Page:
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Keyword: fire regime

The role of short-term weather conditions in temporal dynamics of fire regime features in mainland Spain

Publications Posted on: October 02, 2019
In this paper we investigate spatial-temporal associations of fire weather danger and fire regime features from 1979 to 2013.

What drives low-severity fire in the southwestern United States?

Science Spotlights Posted on: May 15, 2018
Dry conifer forests in the Western United States historically had low impact surface fires approximately every five to 30 years. Due to more than 100 years of successful fire exclusion, however, many of these forests are now denser, and therefore have a greater probability of experiencing intense fires that burn entire stands and convert forests to non-forest landscapes. What environmental conditions are necessary to promote low-severity fire in dry conifer forests? Causes and consequences of high-severity fires are increasingly being studied but little to no research has focused on factors that promote low-severity fires, until now.

What drives low-severity fire in the southwestern USA?

Publications Posted on: April 23, 2018
Many dry conifer forests in the southwestern USA and elsewhere historically (prior to the late 1800’s) experienced fairly frequent surface fire at intervals ranging from roughly five to 30 years. Due to more than 100 years of successful fire exclusion, however, many of these forests are now denser and more homogenous, and therefore they have a greater probability of experiencing stand-replacing fire compared to prior centuries.

Fire and forethought: Fire effects syntheses are a powerful tool for planning and management across resource fields

Pages Posted on: April 04, 2018
http://www.feis-crs.org/feis/The Rocky Mountain Research Station’s Fire Effects Information System (FEIS) team synthesizes information about wildland fires, their history in U.S. ecosystems, and their effects on U.S. wildland plants, lichens, and animals. Found at www.feis-crs.org/feis/, FEIS publications can be used for many purposes, including land use planning, restoration and rehabilitation planning, wildlife and range projects, and related environmental assessments and impact statements. While traditionally used for fire management decisions, FEIS can also be used for NEPA, restoration, and other planning needs by managers in other resource fields, including wildlife, plants, soils, hydrology, and roads.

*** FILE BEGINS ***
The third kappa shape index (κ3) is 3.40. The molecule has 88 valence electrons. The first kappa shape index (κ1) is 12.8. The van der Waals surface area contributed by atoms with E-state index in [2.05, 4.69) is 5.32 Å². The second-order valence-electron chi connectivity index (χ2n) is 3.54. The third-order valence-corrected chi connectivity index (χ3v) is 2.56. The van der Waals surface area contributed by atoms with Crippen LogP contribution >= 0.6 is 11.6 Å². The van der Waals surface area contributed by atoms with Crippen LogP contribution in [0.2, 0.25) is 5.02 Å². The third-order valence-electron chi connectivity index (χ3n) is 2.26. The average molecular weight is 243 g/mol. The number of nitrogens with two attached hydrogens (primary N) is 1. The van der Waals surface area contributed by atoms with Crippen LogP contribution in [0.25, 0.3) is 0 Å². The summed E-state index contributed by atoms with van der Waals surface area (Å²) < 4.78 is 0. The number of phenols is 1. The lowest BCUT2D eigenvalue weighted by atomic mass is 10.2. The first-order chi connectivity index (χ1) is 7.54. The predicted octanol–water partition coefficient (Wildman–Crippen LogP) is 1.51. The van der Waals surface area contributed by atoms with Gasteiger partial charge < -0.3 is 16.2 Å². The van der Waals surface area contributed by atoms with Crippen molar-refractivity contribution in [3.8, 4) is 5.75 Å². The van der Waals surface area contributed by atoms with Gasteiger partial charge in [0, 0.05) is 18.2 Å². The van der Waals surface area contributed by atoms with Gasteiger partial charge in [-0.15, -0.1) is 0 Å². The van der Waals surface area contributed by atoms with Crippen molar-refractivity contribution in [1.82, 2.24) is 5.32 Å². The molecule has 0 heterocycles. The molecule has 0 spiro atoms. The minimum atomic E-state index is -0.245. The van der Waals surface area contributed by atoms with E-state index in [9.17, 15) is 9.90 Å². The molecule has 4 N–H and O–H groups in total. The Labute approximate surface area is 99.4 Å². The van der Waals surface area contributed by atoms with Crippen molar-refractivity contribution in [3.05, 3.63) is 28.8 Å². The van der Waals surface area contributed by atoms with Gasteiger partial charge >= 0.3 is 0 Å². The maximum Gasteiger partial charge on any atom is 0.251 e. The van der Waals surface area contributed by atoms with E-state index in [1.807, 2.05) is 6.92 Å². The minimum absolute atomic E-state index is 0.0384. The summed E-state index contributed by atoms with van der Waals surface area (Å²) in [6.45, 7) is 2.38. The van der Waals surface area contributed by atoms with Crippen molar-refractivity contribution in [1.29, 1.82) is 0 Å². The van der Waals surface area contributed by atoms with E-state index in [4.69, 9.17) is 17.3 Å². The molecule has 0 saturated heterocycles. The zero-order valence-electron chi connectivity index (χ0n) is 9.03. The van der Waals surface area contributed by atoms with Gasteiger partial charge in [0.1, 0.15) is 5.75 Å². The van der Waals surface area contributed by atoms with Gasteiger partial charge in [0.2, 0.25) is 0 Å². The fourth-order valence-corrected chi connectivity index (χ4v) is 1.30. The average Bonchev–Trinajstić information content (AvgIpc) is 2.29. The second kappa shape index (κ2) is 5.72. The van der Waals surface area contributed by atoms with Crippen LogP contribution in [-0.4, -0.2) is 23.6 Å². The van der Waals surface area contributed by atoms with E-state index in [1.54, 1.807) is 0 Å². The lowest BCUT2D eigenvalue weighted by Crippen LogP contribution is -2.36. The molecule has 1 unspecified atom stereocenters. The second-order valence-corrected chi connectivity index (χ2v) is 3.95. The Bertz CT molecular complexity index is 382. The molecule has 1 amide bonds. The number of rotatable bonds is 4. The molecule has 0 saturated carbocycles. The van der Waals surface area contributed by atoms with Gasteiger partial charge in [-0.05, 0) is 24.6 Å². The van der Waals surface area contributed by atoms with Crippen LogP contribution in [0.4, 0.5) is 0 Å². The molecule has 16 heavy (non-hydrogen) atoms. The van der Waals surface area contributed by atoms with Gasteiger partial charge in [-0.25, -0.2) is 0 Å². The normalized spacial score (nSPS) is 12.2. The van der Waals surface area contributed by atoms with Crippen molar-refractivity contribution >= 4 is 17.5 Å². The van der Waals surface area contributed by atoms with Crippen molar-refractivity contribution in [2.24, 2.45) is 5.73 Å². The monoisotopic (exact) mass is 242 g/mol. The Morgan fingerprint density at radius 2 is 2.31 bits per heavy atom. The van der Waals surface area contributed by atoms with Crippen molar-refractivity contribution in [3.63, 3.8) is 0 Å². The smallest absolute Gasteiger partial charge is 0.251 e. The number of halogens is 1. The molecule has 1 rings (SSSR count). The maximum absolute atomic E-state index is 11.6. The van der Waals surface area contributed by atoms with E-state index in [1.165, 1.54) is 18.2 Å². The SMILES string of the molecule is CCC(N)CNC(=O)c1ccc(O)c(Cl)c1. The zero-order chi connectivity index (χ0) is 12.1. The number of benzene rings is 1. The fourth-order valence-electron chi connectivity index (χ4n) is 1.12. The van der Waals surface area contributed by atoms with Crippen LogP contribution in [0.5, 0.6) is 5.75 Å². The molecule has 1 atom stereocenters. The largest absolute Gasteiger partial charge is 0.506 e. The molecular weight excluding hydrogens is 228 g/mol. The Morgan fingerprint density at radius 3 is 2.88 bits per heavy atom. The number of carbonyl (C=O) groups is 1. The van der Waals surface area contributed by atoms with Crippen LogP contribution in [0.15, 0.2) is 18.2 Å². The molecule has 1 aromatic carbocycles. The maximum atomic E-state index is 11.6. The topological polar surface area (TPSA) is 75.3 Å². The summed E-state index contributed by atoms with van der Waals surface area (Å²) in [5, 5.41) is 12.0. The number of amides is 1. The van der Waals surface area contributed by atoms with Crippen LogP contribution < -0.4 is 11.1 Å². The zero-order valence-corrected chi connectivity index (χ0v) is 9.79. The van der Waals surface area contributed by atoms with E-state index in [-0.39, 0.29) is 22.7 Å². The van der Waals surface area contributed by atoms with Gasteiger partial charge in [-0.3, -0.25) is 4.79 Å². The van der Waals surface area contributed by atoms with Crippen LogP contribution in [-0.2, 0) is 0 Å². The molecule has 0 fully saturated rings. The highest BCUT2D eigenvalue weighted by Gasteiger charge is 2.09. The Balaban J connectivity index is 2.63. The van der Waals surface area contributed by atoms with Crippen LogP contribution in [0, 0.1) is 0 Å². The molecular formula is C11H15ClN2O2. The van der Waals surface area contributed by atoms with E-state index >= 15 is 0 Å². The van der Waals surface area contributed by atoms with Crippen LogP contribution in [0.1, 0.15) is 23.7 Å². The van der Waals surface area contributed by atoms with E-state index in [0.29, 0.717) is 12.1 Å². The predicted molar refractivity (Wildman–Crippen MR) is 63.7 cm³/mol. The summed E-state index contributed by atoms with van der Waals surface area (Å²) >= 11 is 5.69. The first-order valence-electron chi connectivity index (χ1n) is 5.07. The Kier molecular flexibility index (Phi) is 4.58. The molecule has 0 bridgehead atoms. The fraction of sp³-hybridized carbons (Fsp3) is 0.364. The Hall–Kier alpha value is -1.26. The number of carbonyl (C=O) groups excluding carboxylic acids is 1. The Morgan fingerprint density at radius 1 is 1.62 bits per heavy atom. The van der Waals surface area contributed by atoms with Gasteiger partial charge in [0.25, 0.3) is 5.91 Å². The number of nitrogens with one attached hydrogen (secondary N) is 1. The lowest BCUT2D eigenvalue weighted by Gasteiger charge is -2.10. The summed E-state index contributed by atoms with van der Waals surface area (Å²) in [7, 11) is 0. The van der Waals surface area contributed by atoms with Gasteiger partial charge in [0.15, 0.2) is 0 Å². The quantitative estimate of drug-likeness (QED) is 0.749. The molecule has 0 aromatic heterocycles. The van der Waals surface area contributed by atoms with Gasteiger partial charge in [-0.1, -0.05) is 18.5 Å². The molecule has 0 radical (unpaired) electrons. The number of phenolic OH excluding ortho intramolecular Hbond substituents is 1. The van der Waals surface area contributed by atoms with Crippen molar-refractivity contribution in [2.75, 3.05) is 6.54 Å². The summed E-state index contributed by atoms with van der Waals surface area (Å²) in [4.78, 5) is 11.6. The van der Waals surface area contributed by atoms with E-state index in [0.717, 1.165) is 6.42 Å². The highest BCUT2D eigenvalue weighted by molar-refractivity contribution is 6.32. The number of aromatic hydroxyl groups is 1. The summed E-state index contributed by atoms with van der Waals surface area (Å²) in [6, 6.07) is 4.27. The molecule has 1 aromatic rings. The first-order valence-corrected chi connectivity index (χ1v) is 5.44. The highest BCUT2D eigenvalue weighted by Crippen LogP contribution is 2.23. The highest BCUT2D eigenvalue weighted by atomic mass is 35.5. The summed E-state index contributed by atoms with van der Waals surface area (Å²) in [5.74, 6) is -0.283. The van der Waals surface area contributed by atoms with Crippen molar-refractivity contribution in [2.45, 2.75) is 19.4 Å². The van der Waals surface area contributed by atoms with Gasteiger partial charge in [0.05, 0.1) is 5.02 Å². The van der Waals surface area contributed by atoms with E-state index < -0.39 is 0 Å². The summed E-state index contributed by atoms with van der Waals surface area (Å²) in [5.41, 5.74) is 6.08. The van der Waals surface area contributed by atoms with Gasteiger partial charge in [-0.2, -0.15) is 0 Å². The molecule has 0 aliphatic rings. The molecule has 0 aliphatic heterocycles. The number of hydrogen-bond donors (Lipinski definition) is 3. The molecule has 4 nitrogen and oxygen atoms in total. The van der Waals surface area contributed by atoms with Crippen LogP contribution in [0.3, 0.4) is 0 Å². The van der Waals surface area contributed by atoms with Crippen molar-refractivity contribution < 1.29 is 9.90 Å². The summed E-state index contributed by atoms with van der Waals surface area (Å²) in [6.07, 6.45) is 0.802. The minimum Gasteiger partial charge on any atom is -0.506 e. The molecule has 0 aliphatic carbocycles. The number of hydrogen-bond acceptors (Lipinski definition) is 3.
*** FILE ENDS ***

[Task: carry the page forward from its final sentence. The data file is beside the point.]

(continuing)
Analog-based fire regime and vegetation shifts in mountainous regions of the western US

Publications Posted on: October 02, 2017
Climate change is expected to result in substantial ecological impacts across the globe. These impacts are uncertain but there is strong consensus that they will almost certainly affect fire regimes and vegetation.

Evaluating future success of whitebark pine ecosystem restoration under climate change using simulation modeling

Publications Posted on: August 08, 2017
Major declines of whitebark pine forests throughout western North America from the combined effects of mountain pine beetle (Dendroctonus ponderosae) outbreaks, fire exclusion policies, and the exotic disease white pine blister rust (WPBR) have spurred many restoration actions.

Restoring whitebark pine ecosystems in the face of climate change

Publications Posted on: August 03, 2017
Whitebark pine (Pinus albicaulis) forests have been declining throughout their range in western North America from the combined effects of mountain pine beetle (Dendroctonus ponderosae) outbreaks, fire exclusion policies, and the exotic disease white pine blister rust (Cronartium ribicola).

Area burned in alpine treeline ecotones reflects region-wide trends

Publications Posted on: March 17, 2017
The direct effects of climate change on alpine treeline ecotones – the transition zones between subalpine forest and non-forested alpine vegetation – have been studied extensively, but climate-induced changes in disturbance regimes have received less attention.

Surface fuel characteristics, temporal dynamics, and fire behavior of masticated mixed-conifer fuelbeds in the western U.S.

Projects Posted on: August 18, 2016
For the past three years, scientists from the RMRS Fire Sciences Lab in Missoula and the Forestry Sciences Lab in Moscow have been researching mastication as a fuel treatment in the Rocky Mountains. Specifically, they have been interested in how the materials age when they are left on the ground to decompose and how that aging affects their flammability.

Data supporting publication of fortifying the forest: thinning and burning increase resistance to a bark beetle outbreak and promote forest resilience

Datasets Posted on: June 08, 2016
This package contains data used for the publication "Fortifying the forest: thinning and burning increase resistance to a bark beetle outbreak and promote forest resilience" (Hood et al. 2016). This study includes measurements from 1996-2012 at the Lubrecht Fire-Fire Surrogate Study Site, which was established in 2000 and includes four treatments, an untreated control, prescribed burn, a thinning, and a thinning followed by prescribed burn.

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